Did you see that 30 for 30 on OJ? I think the filmmaker was right that was the start of the reality TV era, and now we follow our athletes not just on the field but off the field closer than ever…

  2. thesportsbrain1 says:

    Chris Ross-
    These are excellent articles and very in depth. I can see the obvious amounts of research. Small suggestion – in between these long articles you might want to have short posts that update all the time — snippets and rumors from around the sports. Any suggestions on my blog would be appreciated. good work!


  3. hamerdinger says:

    Nice summary. I gave up on pro baseball in 1994 after the strike. The Vick thing and how the National Felon League treated Limbaugh’s attempt to buy in interest in the St. Rams convinced me to add pro football to the list. I have never even bothered with pro basketbrawl. The funny thing I love all three sports and have played and coached them at various levels.

    Keep up the good work

  4. Great post Chris.
    I believe the main problem is that none of these athletes really no how to handle fame & fortune too well. The majority of them are young kids that just happened get lucky and obtain a lucrative contract of some sorts. There needs to be a mandatory class to teach these kids how to manage their fame and fortune. One of the lessons should be that once you’re in the public eye, you can’t do the same things nor hang with the same people you used.
    Creating wealth and living a successful life takes time and hard work, it is this way because through the process we are being taught how to be good stewards and look after money. But when you take a kid that was broke on Monday and then give him success on Tuesday it is too much to handle and is a recipe for disaster if they have no training on how to be good stewards of their wealth.

  5. Great post, I enjoyed reading. I definitely agree with you, when is this going to stop? Never. It is a self-fulfilling prophecy – young kids see these guys on TV with their “bad boy” image and say, I want to be like them. These athletes clearly don’t have the right people surrounding them and giving them advice. For guys like Big Ben, they have some sense of entitlement that they can go around to bars and clubs and when they don’t get what they want, they use the “Do you know who I am?” line.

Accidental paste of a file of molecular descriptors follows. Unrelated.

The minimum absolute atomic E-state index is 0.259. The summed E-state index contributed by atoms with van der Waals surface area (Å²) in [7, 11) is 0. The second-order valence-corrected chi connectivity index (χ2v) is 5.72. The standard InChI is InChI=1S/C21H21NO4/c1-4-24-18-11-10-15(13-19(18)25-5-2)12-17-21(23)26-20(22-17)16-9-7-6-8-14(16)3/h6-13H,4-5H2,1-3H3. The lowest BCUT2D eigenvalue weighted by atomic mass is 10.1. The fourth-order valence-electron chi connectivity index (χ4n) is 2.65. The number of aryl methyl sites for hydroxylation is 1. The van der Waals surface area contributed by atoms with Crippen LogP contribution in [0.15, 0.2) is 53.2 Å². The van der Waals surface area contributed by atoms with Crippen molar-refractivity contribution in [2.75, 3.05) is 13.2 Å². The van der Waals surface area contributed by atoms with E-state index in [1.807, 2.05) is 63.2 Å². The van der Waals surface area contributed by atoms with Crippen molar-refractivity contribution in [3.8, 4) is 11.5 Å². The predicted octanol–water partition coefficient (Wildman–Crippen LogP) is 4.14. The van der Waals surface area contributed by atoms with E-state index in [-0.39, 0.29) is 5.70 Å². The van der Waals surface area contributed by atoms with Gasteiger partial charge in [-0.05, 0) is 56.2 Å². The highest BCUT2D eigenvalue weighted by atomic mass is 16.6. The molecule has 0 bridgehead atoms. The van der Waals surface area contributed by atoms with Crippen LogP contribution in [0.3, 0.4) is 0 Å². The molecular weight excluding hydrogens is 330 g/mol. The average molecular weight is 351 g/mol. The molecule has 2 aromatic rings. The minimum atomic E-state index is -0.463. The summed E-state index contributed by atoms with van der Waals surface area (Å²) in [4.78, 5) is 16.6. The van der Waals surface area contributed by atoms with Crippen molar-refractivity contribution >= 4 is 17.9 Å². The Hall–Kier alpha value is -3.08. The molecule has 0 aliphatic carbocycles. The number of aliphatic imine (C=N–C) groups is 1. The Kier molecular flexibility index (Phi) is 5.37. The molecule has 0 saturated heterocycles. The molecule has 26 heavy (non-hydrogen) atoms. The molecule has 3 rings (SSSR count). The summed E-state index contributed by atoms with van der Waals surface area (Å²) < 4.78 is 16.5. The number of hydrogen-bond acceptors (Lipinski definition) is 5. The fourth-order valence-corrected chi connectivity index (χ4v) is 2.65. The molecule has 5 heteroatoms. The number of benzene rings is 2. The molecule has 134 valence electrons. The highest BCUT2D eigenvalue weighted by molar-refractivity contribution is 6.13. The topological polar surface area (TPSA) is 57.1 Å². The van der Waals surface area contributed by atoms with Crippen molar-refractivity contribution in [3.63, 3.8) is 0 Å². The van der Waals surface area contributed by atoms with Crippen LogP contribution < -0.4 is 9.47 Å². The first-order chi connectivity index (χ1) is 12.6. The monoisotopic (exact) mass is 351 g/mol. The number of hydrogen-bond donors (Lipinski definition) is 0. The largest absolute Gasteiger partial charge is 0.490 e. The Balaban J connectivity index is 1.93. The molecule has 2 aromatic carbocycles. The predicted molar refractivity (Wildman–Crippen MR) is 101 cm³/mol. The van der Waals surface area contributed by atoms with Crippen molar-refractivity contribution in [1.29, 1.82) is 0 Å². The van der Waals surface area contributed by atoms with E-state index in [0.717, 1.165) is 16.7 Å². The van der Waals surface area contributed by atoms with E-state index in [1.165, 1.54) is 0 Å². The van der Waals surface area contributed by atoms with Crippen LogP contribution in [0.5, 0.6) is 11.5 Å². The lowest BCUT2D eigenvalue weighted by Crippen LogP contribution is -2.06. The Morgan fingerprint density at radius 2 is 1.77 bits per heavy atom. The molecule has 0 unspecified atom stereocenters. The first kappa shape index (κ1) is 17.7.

And in the case of Vick, I actually thought he was turning the corner with Tony Dungy as his mentor. Heck, didn’t he win a courage award from his teammates this past season? Clearly, he is still hanging around the wrong crowd (his brother included) and getting in situations he knows he shouldn’t be in. It’s a shame for these guys to waste all their raw talent by making stupid decisions.
    Thanks for the read, and keep up the good work with your blog!

    Eric Feinstein

  6. thesikone says:

    glad you liked our blog watdadickens!!!
    now for your post.
    Ok, this is extremely well-written and obviously very thought-out. It is so painful to watch these guys throw away reputation and money for basically nothing. When it comes to many athletes who go bankrupt just a few years after they retire is pretty ridiculous. Some may say it’s just their lifestyle and they’re accustomed to spend money like that. But seriously? You go bankrupt after you were just earning millions per year? And with athletes who get in the public eye for the wrong reasons, it’s time to grow up. It’s true that most of these guys are under a telescope and anything they do gets put on blast, but you have got to realize when you have a problem. I think they’re taking what they have for granted. Many people dream to be a pro athlete and some of these guys just don’t give a crap. Sure some have talent, but come on look at the position you’re in, you have it made!!!
    I don’t think these guys will ever learn. But at the same time, I don’t think suspending them for EVERYTHING as Roger Goddell does now helps either. I don’t know if we need even harsher punishments but also look at Vick. He was out for basically 2 seasons(i may be off, i forget) but here is in the public eye again…

  7. Chris,